A new restaurant is set to open in Culver City. It’s called Vespertine, and it’s a unique collaboration between a chef… and an architect.
Almost 30 years ago, Eric Owen Moss started tinkering with warehouse buildings in the Hayden Tract in Culver City. At that point it was a flagging industrial area. For him and his clients Frederick and Laurie Samitaur Smith it was a playground, and together they turned it into a complex of whimsical structures, occupied by the likes of Nike, Converse, WeWork, GoPro and the Tennis Channel. Many of the buildings have names — among them Stealth, Beehive, Umbrella and Slash/Backslash.
For a couple decades the area was what he describes as “a marginal experimental architectural venue.”
Now the Hayden Tract may take on a new character.
That’s because of the arrival of a restaurant by hotshot young chef Jordan Kahn, who made his name at some of the best eating establishments in the country — French Laundry, Per Se and Alinea. Called Vespertine, and due to open in early June, this will be a 22-seat, $250 per head, three-hour, multi-course, multi-sensory dining experience. It’s the vision of 33-year old Kahn who, while pastry chef at Red Medicine spotted a Moss-designed building in the Hayden Tract named Waffle. The glass building sassily wrapped in wavy criss-cross metal frame spoke to him, he says.
“If you’ve ever been to the Sequoia redwood forest and you happen to just walk straight up to a redwood tree, a Sequoia redwood that’s a million years old, you feel this insane sort of energy that comes off of the tree. And I had kind of a similar experience with this building,” Kahn said.
While Kahn mapped out Vespertine he opened a lunch place across the street called Destroyer. And he cooked up a plan for a restaurant experience that would combine all the five senses — and tapped composers, perfumiers and other artists to create an all enveloping sensory experience, from the soundtrack that changes as you move from outside to inside and from room to room through the phials of perfume that diners will be given as they depart.
The concept owes as much to Hollywood storytelling as selling food and it even has a prequel, a story that he shares with artists to give them a framework for their designs.
“The loose Cliff’s Notes mythology is that this is an alien artifact that’s been here for a billion years. The building, it’s been dormant so it was sort of a standard rectangular shape and then recently it was turned on through something that happened, this anomaly. And so the building started to shift and it’s kind of morphing. And so we’re in the belly of this.”
Vespertine — its name refers to a night-blooming flower, but it’s also the title of a Bjork album — also takes cues from the ritualized Japanese dining adventure called kaiseki, where multiple, small courses vacillate from light to heavy and savory to sweet, “like a heart monitor,” unlike, explains Kahn, the more linear tradition of Western cuisine. Kaiseki is also a visual feast, in which every course comes in a different and specific tableware, an approach also echoed in Vespertine.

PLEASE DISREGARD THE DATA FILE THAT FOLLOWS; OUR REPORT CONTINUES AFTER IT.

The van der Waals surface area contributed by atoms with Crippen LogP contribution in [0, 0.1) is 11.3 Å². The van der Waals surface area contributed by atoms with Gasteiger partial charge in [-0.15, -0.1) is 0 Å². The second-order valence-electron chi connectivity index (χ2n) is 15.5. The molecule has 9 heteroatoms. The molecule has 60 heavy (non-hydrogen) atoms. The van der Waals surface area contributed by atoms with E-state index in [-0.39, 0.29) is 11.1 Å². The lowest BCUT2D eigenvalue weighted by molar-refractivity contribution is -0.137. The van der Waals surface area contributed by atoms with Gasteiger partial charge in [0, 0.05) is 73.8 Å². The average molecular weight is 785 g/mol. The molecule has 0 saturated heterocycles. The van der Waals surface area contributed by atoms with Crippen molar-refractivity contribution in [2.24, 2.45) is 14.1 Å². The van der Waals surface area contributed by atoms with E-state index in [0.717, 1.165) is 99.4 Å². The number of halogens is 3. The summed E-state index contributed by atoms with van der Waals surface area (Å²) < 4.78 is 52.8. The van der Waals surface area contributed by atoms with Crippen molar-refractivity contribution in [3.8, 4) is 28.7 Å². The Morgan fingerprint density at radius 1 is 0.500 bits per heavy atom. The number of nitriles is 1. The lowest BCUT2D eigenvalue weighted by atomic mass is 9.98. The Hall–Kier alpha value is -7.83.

“The key to Jordan, to me,” says the architect, “is when he said, Eric, make me a bowl. I’ll make you the food to go in the bowl.”
Eric Owen Moss also designed many other features, like the whimsical garden named Addilantis (after his daughter Addy), banquettes on the dining floor made of hard steel, with acrylic tabletops — “the most incredible banquettes and tables ever made in the history of restaurants without question,” says Kahn — and, in the lobby, a long white winding object with jagged edges suspended from the ceiling with wires and snaking through the space. It’s called a table but bares little relation to conventional tables — and is more like something you’d expect in the billion-year old alien artifact.
When the restaurant opens, the guests will take an elevator to the kitchen on the second of three levels. The stairs will be used by service staff. And as the elevator opens to the kitchen, Jordan Kahn will be there to greet them.
“All of the imagery and things we’re putting out there makes it feel like a very intense, very serious, art driven, avant-garde project. And we wanted the very first thing that you experienced from a person was like just this really humble human touch.”
If Vespertine succeeds, it may “ratify,” in Eric’s words, “a confirmed architecture and commercial presence” in the Hayden Tract. He has mixed feelings about this, calling it a “win and a loss.”
But for Eric, who recently returned to full-time practice after 13 years directing SCI-Arc, the experience of working with the young chef who seems to be an equally-driven dreamer, has been a fabulous creative adventure.
“I think my initial sense of food is probably related to my sense of fashion, which would be different than sculpture or painting or music, is that it’s ephemeral. And because it’s ephemeral, it’s maybe it’s not so serious. But for [Jordan] it’s mythology, it’s fun and it’s serious too,” Moss said. “So it’s been terrific. It’s been a special adventure and hopefully we’ll do a few more things together.”
For those interested in seeing Vespertine before it opens, Venice Design Series is offering a Culver City tour this Saturday, May 6 from 10 am to 4 pm. The tour also includes Steven Ehrlich’s EYOC office (for breakfast) and a walk through Vespertine with Eric and Jordan Kahn, finishing with Prosecco and a tour of Morphosis offices with principal Thom Mayne.